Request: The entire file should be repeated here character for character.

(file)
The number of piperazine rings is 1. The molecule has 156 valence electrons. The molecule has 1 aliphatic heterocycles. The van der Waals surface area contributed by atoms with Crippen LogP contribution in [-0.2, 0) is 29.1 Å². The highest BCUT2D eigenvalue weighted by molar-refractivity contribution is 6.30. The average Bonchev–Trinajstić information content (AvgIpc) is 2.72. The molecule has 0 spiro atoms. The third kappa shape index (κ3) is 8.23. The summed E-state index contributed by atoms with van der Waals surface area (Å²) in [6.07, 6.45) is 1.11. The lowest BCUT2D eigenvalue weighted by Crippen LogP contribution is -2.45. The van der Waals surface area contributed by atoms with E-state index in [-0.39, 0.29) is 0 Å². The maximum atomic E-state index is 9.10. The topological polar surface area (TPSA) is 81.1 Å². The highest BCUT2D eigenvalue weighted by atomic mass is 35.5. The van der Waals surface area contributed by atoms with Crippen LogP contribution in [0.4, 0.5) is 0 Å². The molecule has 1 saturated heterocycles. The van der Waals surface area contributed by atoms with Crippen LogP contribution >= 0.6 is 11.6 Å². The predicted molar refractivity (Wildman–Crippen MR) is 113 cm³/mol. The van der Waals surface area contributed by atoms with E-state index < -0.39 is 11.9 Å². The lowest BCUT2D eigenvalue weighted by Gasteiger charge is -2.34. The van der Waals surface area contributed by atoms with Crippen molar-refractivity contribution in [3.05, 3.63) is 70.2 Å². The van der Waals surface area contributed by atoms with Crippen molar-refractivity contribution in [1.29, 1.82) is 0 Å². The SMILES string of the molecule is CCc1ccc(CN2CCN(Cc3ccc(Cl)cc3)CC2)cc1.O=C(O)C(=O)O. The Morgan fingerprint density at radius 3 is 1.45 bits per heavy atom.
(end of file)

The number of piperazine rings is 1. The molecule has 156 valence electrons. The molecule has 1 aliphatic heterocycles. The van der Waals surface area contributed by atoms with Crippen LogP contribution in [-0.2, 0) is 29.1 Å². The highest BCUT2D eigenvalue weighted by molar-refractivity contribution is 6.30. The average Bonchev–Trinajstić information content (AvgIpc) is 2.72. The molecule has 0 spiro atoms. The third kappa shape index (κ3) is 8.23. The summed E-state index contributed by atoms with van der Waals surface area (Å²) in [6.07, 6.45) is 1.11. The lowest BCUT2D eigenvalue weighted by Crippen LogP contribution is -2.45. The van der Waals surface area contributed by atoms with E-state index in [-0.39, 0.29) is 0 Å². The maximum atomic E-state index is 9.10. The topological polar surface area (TPSA) is 81.1 Å². The highest BCUT2D eigenvalue weighted by atomic mass is 35.5. The van der Waals surface area contributed by atoms with Crippen LogP contribution in [0.4, 0.5) is 0 Å². The molecule has 1 saturated heterocycles. The van der Waals surface area contributed by atoms with Crippen LogP contribution >= 0.6 is 11.6 Å². The predicted molar refractivity (Wildman–Crippen MR) is 113 cm³/mol. The van der Waals surface area contributed by atoms with E-state index < -0.39 is 11.9 Å². The lowest BCUT2D eigenvalue weighted by Gasteiger charge is -2.34. The van der Waals surface area contributed by atoms with Crippen molar-refractivity contribution in [3.05, 3.63) is 70.2 Å². The van der Waals surface area contributed by atoms with Crippen molar-refractivity contribution in [1.29, 1.82) is 0 Å². The SMILES string of the molecule is CCc1ccc(CN2CCN(Cc3ccc(Cl)cc3)CC2)cc1.O=C(O)C(=O)O. The Morgan fingerprint density at radius 3 is 1.45 bits per heavy atom.